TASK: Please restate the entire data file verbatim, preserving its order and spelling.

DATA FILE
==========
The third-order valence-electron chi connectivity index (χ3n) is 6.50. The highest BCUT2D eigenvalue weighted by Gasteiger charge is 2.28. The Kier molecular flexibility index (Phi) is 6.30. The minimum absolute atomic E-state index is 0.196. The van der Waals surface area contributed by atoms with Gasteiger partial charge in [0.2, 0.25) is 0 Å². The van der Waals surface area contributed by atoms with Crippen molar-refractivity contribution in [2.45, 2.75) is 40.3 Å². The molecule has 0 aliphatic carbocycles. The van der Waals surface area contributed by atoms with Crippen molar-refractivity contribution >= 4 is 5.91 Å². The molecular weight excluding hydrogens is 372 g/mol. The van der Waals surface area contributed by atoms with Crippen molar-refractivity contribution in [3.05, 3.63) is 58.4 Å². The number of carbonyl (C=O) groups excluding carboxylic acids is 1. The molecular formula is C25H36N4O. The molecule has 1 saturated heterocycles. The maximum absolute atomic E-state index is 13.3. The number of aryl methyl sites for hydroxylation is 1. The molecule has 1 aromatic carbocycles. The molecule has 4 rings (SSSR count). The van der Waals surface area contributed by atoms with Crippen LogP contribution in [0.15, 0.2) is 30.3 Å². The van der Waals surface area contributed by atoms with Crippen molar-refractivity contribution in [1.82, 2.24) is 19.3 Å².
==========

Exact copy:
The third-order valence-electron chi connectivity index (χ3n) is 6.50. The highest BCUT2D eigenvalue weighted by Gasteiger charge is 2.28. The Kier molecular flexibility index (Phi) is 6.30. The minimum absolute atomic E-state index is 0.196. The van der Waals surface area contributed by atoms with Gasteiger partial charge in [0.2, 0.25) is 0 Å². The van der Waals surface area contributed by atoms with Crippen molar-refractivity contribution in [2.45, 2.75) is 40.3 Å². The molecule has 0 aliphatic carbocycles. The van der Waals surface area contributed by atoms with Crippen molar-refractivity contribution >= 4 is 5.91 Å². The molecular weight excluding hydrogens is 372 g/mol. The van der Waals surface area contributed by atoms with Crippen molar-refractivity contribution in [3.05, 3.63) is 58.4 Å². The number of carbonyl (C=O) groups excluding carboxylic acids is 1. The molecular formula is C25H36N4O. The molecule has 1 saturated heterocycles. The maximum absolute atomic E-state index is 13.3. The number of aryl methyl sites for hydroxylation is 1. The molecule has 1 aromatic carbocycles. The molecule has 4 rings (SSSR count). The van der Waals surface area contributed by atoms with Crippen LogP contribution in [0.15, 0.2) is 30.3 Å². The van der Waals surface area contributed by atoms with Crippen molar-refractivity contribution in [1.82, 2.24) is 19.3 Å².